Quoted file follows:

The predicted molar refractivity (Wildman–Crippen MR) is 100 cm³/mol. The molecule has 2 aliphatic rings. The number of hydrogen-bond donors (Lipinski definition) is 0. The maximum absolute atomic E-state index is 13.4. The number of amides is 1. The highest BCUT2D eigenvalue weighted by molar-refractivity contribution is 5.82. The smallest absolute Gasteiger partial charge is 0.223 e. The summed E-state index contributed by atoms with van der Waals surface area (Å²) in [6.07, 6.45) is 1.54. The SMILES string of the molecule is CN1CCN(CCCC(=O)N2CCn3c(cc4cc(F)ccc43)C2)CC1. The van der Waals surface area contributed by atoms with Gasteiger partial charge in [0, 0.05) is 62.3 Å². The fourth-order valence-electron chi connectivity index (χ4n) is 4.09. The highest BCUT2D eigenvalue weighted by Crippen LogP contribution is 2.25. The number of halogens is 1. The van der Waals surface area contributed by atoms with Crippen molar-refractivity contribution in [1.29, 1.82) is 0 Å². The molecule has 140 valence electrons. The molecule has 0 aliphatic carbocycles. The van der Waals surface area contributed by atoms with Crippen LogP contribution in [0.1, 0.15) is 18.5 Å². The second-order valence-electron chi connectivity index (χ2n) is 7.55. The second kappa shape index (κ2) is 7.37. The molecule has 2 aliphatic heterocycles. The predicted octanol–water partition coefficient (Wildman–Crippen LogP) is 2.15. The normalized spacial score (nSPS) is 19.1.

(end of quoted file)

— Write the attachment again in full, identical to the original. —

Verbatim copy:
The predicted molar refractivity (Wildman–Crippen MR) is 100 cm³/mol. The molecule has 2 aliphatic rings. The number of hydrogen-bond donors (Lipinski definition) is 0. The maximum absolute atomic E-state index is 13.4. The number of amides is 1. The highest BCUT2D eigenvalue weighted by molar-refractivity contribution is 5.82. The smallest absolute Gasteiger partial charge is 0.223 e. The summed E-state index contributed by atoms with van der Waals surface area (Å²) in [6.07, 6.45) is 1.54. The SMILES string of the molecule is CN1CCN(CCCC(=O)N2CCn3c(cc4cc(F)ccc43)C2)CC1. The van der Waals surface area contributed by atoms with Gasteiger partial charge in [0, 0.05) is 62.3 Å². The fourth-order valence-electron chi connectivity index (χ4n) is 4.09. The highest BCUT2D eigenvalue weighted by Crippen LogP contribution is 2.25. The number of halogens is 1. The van der Waals surface area contributed by atoms with Crippen molar-refractivity contribution in [1.29, 1.82) is 0 Å². The molecule has 140 valence electrons. The molecule has 0 aliphatic carbocycles. The van der Waals surface area contributed by atoms with Crippen LogP contribution in [0.1, 0.15) is 18.5 Å². The second-order valence-electron chi connectivity index (χ2n) is 7.55. The second kappa shape index (κ2) is 7.37. The molecule has 2 aliphatic heterocycles. The predicted octanol–water partition coefficient (Wildman–Crippen LogP) is 2.15. The normalized spacial score (nSPS) is 19.1.